When Herman Cain is on a roll, he rolls like thunder. “The tragedy of life does not lie in not reaching your goals,” he declared at CPAC Florida. “The tragedy of life lies in not having enough goals to reach for. It is not a calamity to die with dreams unfulfilled, but it is a calamity to die with no dreams.”
Cain is filled with awe and wonder for the improbable nation surrounding him. “The founding fathers were dreamers. They dreamed of creating the greatest nation on Earth… and they did. They got it right! Even when America is at its weakest, we’re still the greatest country in the world, and they’re still looking up to us.”
Besides the logistics of running an outsider campaign, Cain’s biggest problem has been his greatly reduced energy level and confidence when tackling subjects he’s not enthusiastic about. It made him seem vague and unprepared during the foreign-policy rounds of early debates. He demonstrated at the Fox News / Google debate last night that he’s been working on correcting that weakness. Give him fifteen minutes to talk about what he wants to discuss, and he’s a force of nature.
“Next to national security, the greatest challenge we have is this economy,” Cain declared. “As goes the economy, so goes the solution to so many other problems.” Out-grow our international adversaries, such as China, and “we won’t have to look back.”
He took another opportunity to tout his strategy for re-igniting the engine of the American business sector, which he believes Obamanomics has starved for fuel: his “999 Plan,” combining flat 9% corporate and personal taxes with a 9% national sales tax.
“The first thing we do to get the 999 Plan going is throw out the current tax code. It is broken,” Cain said. “Sometimes you can’t ‘fix’ something that is badly broken.” By replacing capital gains, income estate, and payroll taxes with the 999 Plan, we would “make this one of the most business friendly nations in the world.”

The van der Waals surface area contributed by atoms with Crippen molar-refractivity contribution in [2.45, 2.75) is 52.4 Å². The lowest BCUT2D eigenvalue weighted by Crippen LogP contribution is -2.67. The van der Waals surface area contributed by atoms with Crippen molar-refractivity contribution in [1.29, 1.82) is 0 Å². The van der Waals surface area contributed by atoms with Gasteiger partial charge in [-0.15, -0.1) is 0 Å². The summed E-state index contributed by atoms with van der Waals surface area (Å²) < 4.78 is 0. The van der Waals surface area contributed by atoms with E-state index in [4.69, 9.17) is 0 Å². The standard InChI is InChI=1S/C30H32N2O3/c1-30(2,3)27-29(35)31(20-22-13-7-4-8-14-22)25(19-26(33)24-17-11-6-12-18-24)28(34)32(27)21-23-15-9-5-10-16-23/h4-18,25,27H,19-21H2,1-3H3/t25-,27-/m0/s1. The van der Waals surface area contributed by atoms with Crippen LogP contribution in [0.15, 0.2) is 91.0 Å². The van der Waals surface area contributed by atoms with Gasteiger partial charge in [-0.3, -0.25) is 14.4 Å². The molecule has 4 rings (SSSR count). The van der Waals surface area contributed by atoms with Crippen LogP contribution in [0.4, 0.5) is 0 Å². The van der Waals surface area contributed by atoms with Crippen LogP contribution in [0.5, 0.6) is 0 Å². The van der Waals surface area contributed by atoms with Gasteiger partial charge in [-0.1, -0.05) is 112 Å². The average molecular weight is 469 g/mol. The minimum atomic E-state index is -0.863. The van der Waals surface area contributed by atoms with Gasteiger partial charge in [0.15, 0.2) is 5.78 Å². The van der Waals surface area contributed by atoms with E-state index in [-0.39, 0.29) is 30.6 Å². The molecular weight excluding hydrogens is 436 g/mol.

He views the reduction of capricious government power as a vital step toward giving businesses the certainty required for growth. He rejects the notion that Americans are hopelessly trapped within the corrupt system currently dying around them. “We’ve got some altering and abolishing to do,” he said, with visible relish for the challenge. “It’s our right!”
Such an ambitious agenda requires determined executive leadership, which he sees badly lacking in the autopilot growth of Washington, and the relentless efforts of politicians like Barack Obama to pay off vital constituencies with other people’s money. “Our greatest crisis is a severe crisis of leadership in Washington, D.C. and the White House,” Cain said. “If you change the leadership, you change the outcome. We’re not going to get a different outcome unless we change the leadership.”
Cain had some practical advice for the CPAC audience, encouraging them to stay informed, involved, and inspired. “Many of you have heard me say stupid people are ruining America,” he remarked. “Don’t be amongst the stupid.”
He said that one of his greatest inspirations came when he saw the face of his grandchild for the first time, and came to understand the duty responsible men and women hold toward the future. If we don’t take charge of our lives and break the cycle of dependency now, then “one day we will tell our grandchildren what America used to be like, when men were free,” warned Herman Cain. “I’m not going to have that conversation with my grandkids.” You can see why he views battle against a dragon with trillion-dollar bones as a less terrible alternative.
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